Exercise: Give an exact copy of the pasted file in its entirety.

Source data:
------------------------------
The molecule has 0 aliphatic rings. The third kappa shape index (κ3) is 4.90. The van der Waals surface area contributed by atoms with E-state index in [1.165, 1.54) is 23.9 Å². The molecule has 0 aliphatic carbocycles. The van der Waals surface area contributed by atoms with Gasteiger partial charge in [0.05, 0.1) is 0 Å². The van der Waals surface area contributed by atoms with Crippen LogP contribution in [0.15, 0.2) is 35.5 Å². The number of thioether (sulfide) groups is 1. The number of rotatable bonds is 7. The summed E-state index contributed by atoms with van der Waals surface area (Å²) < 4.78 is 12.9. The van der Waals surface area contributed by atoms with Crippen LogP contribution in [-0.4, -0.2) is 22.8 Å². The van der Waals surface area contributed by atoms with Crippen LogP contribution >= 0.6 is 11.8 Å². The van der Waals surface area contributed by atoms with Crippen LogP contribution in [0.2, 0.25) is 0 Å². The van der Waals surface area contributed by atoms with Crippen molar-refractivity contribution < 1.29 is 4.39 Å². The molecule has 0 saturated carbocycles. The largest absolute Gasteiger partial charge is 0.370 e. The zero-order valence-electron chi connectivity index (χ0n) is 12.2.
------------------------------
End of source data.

The molecule has 0 aliphatic rings. The third kappa shape index (κ3) is 4.90. The van der Waals surface area contributed by atoms with E-state index in [1.165, 1.54) is 23.9 Å². The molecule has 0 aliphatic carbocycles. The van der Waals surface area contributed by atoms with Gasteiger partial charge in [0.05, 0.1) is 0 Å². The van der Waals surface area contributed by atoms with Crippen LogP contribution in [0.15, 0.2) is 35.5 Å². The number of thioether (sulfide) groups is 1. The number of rotatable bonds is 7. The summed E-state index contributed by atoms with van der Waals surface area (Å²) < 4.78 is 12.9. The van der Waals surface area contributed by atoms with Crippen LogP contribution in [-0.4, -0.2) is 22.8 Å². The van der Waals surface area contributed by atoms with Crippen LogP contribution >= 0.6 is 11.8 Å². The van der Waals surface area contributed by atoms with Crippen LogP contribution in [0.2, 0.25) is 0 Å². The van der Waals surface area contributed by atoms with Crippen molar-refractivity contribution < 1.29 is 4.39 Å². The molecule has 0 saturated carbocycles. The largest absolute Gasteiger partial charge is 0.370 e. The zero-order valence-electron chi connectivity index (χ0n) is 12.2.